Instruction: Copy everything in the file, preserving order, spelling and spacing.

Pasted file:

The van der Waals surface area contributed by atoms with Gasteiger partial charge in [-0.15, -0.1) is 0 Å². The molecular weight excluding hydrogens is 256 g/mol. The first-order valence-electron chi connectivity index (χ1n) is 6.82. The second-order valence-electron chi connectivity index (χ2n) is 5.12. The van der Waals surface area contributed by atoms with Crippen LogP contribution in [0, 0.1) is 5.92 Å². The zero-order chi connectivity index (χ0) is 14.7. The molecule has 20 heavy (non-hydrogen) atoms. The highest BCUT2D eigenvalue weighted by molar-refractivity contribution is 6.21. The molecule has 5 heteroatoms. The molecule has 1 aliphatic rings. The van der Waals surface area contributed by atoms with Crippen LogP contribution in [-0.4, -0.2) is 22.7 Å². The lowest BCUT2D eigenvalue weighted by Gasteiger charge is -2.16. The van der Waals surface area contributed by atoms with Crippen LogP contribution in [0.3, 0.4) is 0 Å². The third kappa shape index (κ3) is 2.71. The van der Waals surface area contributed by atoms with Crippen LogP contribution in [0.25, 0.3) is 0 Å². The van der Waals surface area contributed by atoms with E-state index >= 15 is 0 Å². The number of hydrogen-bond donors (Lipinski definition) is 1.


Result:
The van der Waals surface area contributed by atoms with Gasteiger partial charge in [-0.15, -0.1) is 0 Å². The molecular weight excluding hydrogens is 256 g/mol. The first-order valence-electron chi connectivity index (χ1n) is 6.82. The second-order valence-electron chi connectivity index (χ2n) is 5.12. The van der Waals surface area contributed by atoms with Crippen LogP contribution in [0, 0.1) is 5.92 Å². The zero-order chi connectivity index (χ0) is 14.7. The molecule has 20 heavy (non-hydrogen) atoms. The highest BCUT2D eigenvalue weighted by molar-refractivity contribution is 6.21. The molecule has 5 heteroatoms. The molecule has 1 aliphatic rings. The van der Waals surface area contributed by atoms with Crippen LogP contribution in [-0.4, -0.2) is 22.7 Å². The lowest BCUT2D eigenvalue weighted by Gasteiger charge is -2.16. The van der Waals surface area contributed by atoms with Crippen LogP contribution in [0.3, 0.4) is 0 Å². The third kappa shape index (κ3) is 2.71. The van der Waals surface area contributed by atoms with Crippen LogP contribution in [0.25, 0.3) is 0 Å². The van der Waals surface area contributed by atoms with E-state index >= 15 is 0 Å². The number of hydrogen-bond donors (Lipinski definition) is 1.